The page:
The jurors were weighing the plausibility of various accounts of the activities of one Frederick Goodman. The state contended that Goodman had been in possession of enough vials of cocaine to indicate an intent to distribute. The defense suggested he had been a victim of circumstances, happening onto Park Heights Avenue and Wylie last October out of concern his son might be there to score dope. The jury took about 15 minutes to convict. There wasn't much sympathy for Goodman.
When one sits on a Circuit Court jury for a minor drug case, the mind wanders. Most of the speculations are churlish: Does the defense attorney really believe the horsefeathers his client is pitching? Could the judge share his hard candies with the jury without tainting the proceedings? And then:
What would public choice theory say about anti-drug laws?
The question arises when one notes that the statutes, despite their expensive and sometimes zealous enforcement, have failed to improve life on the city streets. Why would society persist in a notoriously unsuccessful effort? It's the kind of question that public choice theory might have been designed to address.
The theory's core insight is that despite all their professions of selfless concern for the public good, public officials ( and institutions) act principally out of self-interest. Simply put, every policy creation of government spawns a public-sector constituency for that policy's continuation. This public-sector constituency is as much a special interest group as any in the private sector.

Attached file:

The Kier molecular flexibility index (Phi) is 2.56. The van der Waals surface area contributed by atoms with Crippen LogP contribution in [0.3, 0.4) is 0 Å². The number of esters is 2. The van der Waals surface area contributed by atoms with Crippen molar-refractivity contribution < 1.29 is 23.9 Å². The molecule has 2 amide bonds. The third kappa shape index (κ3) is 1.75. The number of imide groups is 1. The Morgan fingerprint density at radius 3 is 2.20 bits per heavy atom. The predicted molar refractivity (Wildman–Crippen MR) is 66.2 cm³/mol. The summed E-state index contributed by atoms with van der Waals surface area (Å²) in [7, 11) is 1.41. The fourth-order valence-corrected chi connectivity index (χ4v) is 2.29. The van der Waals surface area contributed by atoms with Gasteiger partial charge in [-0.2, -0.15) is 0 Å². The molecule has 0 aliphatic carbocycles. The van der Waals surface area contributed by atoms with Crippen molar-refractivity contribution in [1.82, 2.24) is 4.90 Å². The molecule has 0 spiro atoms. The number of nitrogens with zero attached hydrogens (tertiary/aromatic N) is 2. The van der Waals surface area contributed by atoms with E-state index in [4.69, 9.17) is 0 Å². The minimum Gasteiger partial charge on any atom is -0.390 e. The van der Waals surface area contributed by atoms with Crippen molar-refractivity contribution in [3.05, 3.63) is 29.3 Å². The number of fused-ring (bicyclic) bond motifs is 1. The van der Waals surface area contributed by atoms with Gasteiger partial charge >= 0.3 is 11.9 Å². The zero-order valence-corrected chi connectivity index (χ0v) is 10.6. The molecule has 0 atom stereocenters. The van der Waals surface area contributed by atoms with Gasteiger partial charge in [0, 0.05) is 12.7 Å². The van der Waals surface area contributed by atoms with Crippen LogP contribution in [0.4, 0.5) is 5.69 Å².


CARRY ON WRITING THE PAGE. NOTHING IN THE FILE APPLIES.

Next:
When a public policy seems to have failed, but just won't go away, there may be a number of factors maintaining the status quo -- failure to recognize the dismal results, hope that an amended policy (or more of the same) will work, or absence of a better idea. Public choice theory would add another perspective: The policy remains in place because public sector constituencies benefit from its existence and employ their resources and influence to protect their interest in its continuation.
In Baltimore, for example, drug commerce and use flourish despite the prohibiting statutes. The drug trade is so rampant that neighborhoods are defined by it in the same way neighborhoods of greengrocers or antique shops are tagged by their dominant form of commerce. In some urban neighborhoods, drug merchants are the nearest one finds to an entrepreneurial class, or even a self-supporting class.
This is an assertion of fact, not a moral judgment. One could say the same of the tavern business in Fells Point. In parts of the city, purchasing cocaine is little more difficult than finding a beer on Thames Street. As a practical matter, the criminalization of drugs has been a failure -- a vastly expensive public policy exercise that has not affected the availability of drugs nearly enough to make a difference in the life of the city or its residents.
Thus the taxpayer receives little and pays dearly. The police-court-penal complex is very expensive. Drug-related crime -- a product largely of the eradication effort's marginal impact on pricing -- brings a nightly horror show. A criminal class imperils the innocent -- its battles for turf far exceeding the misbehavior of people purveying legalized vice. Frustrated legislators ride roughshod over constitutional constraints on search and seizure, and cadres of paramilitary police, whose esprit de corps feeds on door-smashing, give every citizen cause for uneasiness.
Nor does the citizen benefit by becoming a juror, at $10 a day, to hear these cases. To convict Goodman took 14 people the better part of three days, including time spent awaiting jury selection. If the average juror's outside rate of pay is $100 a day, the group was taxed $3,780.